Are you making common mistakes in your online survey questionnaire?

Are you using online survey software such as SurveyMonkey, SmartSurvey, SnapSurveys etc. for your health and social surveys? If you are, are you confident you know enough about questionnaire design that you can really make informed decision based on the information you are collecting?

Online survey questionnaire design software provides us with a real opportunity to create and field relatively easily, your patient survey. What it does not provide is you with the skills needed to produce a questionnaire that enables you to make informed decisions about improving your practice.

Not only is a badly designed questionnaire a waste of time for you, but also for the respondent in giving you information that in most cases will not provide the real answers you want.

Respondent involvement is a great start in developing your survey and should always be your starting point. Nevertheless, it does not prevent the common mistakes generally found in questionnaires designed by the non-expert.

Usually these mistakes can be simply rectified by an expert eye, costing little and ensuring you will be getting reliable and relevant information.

In the following we illustrate with two case studies just how easy it is to get it wrong and how the design can be improved.

Example 1:

“On a scale of 1-5 with 1 being not satisfied and 5 being very satisfied could you please rate the following:

Friendliness of GP’s and nurses”


This type of question is known as a double-barrel question” which is two questions being asked in one. The problem for the patient is having not been provided with an opportunity to respond should the patient’s experiences of friendliness be different for GPs and nurses, if some nurses or GPs are less friendly than others, the patient has only ever seen one GP or nurse or has never seen a nurse. The question should be rewritten as two questions along the lines shown opposite

Revised question:

How satisfied or dissatisfied are you overall with the friendliness of the doctor(s) you have seen?

  • Very satisfied
  • Quite satisfied
  • Neither satisfied or dissatisfied
  • Quite dissatisfied
  • Very dissatisfied
  • Have not been seen by a doctor

How satisfied or dissatisfied are you overall with the friendliness of the nurse(s) you have seen?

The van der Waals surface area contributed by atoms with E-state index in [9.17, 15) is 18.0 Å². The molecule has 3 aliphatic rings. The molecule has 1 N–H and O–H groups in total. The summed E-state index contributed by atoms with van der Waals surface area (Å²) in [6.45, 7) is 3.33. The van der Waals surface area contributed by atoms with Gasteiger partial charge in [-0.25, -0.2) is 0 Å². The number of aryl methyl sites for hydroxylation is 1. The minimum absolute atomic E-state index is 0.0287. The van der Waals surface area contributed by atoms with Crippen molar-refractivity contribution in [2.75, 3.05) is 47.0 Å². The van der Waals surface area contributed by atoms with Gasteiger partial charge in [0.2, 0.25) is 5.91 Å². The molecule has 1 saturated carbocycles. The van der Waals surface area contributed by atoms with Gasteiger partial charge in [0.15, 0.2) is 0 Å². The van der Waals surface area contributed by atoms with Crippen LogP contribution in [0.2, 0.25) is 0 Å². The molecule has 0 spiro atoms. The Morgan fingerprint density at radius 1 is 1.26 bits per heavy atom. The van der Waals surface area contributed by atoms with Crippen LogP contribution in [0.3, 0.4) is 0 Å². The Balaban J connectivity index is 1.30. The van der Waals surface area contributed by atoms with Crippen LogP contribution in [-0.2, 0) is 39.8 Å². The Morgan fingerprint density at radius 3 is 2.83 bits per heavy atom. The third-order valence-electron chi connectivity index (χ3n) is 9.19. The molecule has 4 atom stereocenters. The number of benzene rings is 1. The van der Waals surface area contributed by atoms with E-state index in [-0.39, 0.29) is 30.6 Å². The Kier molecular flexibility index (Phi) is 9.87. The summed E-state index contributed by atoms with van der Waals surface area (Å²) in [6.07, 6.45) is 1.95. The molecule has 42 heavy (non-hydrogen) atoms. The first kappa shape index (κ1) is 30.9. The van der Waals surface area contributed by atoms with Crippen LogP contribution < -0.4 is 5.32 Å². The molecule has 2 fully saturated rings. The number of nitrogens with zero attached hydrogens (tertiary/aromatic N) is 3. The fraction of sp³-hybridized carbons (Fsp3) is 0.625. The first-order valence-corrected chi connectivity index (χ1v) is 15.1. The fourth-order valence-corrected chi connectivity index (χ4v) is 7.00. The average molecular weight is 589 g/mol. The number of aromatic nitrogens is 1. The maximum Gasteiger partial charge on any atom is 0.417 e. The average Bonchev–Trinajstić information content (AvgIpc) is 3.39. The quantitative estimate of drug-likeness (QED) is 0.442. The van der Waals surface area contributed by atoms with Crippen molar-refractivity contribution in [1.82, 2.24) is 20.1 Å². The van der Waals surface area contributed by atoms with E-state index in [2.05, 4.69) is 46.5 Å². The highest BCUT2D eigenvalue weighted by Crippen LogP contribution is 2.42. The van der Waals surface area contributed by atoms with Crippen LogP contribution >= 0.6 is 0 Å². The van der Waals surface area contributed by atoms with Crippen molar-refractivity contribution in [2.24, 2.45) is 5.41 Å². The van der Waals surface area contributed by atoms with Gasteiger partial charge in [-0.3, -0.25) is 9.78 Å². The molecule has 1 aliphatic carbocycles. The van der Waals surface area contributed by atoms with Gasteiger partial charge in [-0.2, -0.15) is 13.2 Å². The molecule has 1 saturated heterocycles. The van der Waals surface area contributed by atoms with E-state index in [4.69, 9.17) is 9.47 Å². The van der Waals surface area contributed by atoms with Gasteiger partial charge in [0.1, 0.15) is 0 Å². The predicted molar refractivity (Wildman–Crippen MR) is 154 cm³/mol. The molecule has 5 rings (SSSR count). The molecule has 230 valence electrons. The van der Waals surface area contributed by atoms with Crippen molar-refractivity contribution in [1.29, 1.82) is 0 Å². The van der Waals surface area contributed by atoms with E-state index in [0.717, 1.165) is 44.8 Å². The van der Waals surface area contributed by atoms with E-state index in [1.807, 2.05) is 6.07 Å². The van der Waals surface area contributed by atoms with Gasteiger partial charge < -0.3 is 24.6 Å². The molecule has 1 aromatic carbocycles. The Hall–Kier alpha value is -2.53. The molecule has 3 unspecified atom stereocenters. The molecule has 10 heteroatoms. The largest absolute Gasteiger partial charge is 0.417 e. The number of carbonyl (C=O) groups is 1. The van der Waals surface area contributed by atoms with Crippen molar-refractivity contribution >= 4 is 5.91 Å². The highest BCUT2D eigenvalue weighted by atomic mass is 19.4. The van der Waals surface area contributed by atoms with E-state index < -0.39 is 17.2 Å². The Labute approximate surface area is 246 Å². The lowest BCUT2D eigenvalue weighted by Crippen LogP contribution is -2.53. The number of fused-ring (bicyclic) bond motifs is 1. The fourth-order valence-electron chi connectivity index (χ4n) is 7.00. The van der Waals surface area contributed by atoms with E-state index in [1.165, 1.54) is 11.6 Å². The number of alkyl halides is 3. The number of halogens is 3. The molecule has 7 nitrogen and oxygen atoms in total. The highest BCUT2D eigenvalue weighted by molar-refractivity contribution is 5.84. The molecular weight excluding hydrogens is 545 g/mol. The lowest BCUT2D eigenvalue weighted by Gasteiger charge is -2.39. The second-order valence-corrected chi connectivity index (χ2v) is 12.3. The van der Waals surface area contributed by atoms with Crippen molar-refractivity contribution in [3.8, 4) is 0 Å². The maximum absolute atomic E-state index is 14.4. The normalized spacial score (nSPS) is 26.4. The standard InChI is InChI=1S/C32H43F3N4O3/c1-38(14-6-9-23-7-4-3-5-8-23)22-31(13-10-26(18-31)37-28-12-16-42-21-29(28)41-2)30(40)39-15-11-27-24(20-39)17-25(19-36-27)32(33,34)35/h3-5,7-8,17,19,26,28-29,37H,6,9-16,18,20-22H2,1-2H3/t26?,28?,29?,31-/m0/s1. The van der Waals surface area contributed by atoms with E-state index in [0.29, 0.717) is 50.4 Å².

• Very satisfied
  • Quite satisfied
  • Neither satisfied or dissatisfied
  • Quite dissatisfied
  • Very dissatisfied
  • Have not been seen by a nurse


Example 2:

“On a scale of 1-10 (where 1 is very poor and 10 is excellent) how satisfied are you with the quality of care received from our nurses?”


The first issue with this question is that “quality of care” lacks a clear definition. Although in common usage, a more specific definition would help the respondent interpret the question.

Scales with a 10 point range without adjective anchors can be cognitively demanding for the patient to complete. Based on much field and academic research, a 10-point scale is likely to yield ratings concentrated between scores of 7 and 9, with little of the lower half of the scale ever being used. The question also assumes the patient has seen a practice nurse at some time.

Revised questions:

In general how would you rate the quality of care you have received from any of the practice nurses?

  • Poor
  • Fair
  • Good
  • Very Good
  • Excellent
  • Have not received care from a practice nurse



  • Determine the specific purpose of the survey
  • Clarify survey objectives
  • Obtain respondent input in the design stage
  • Ask valid questions that make sense to the respondent
  • Construct questions that are concrete and specific
  • Avoid negative wording
  • Use conventional and simple language
  • Avoid loaded and biased wording
  • Choose open and closed questions appropriately
  • Use appropriate response formats e.g. nominal, categorical, ordinal
  • Proper use of skip patterns

If you would like to know more on how we can help you get the most from your survey questionnaire please complete the contact form below.


Categories: Questionnaire design

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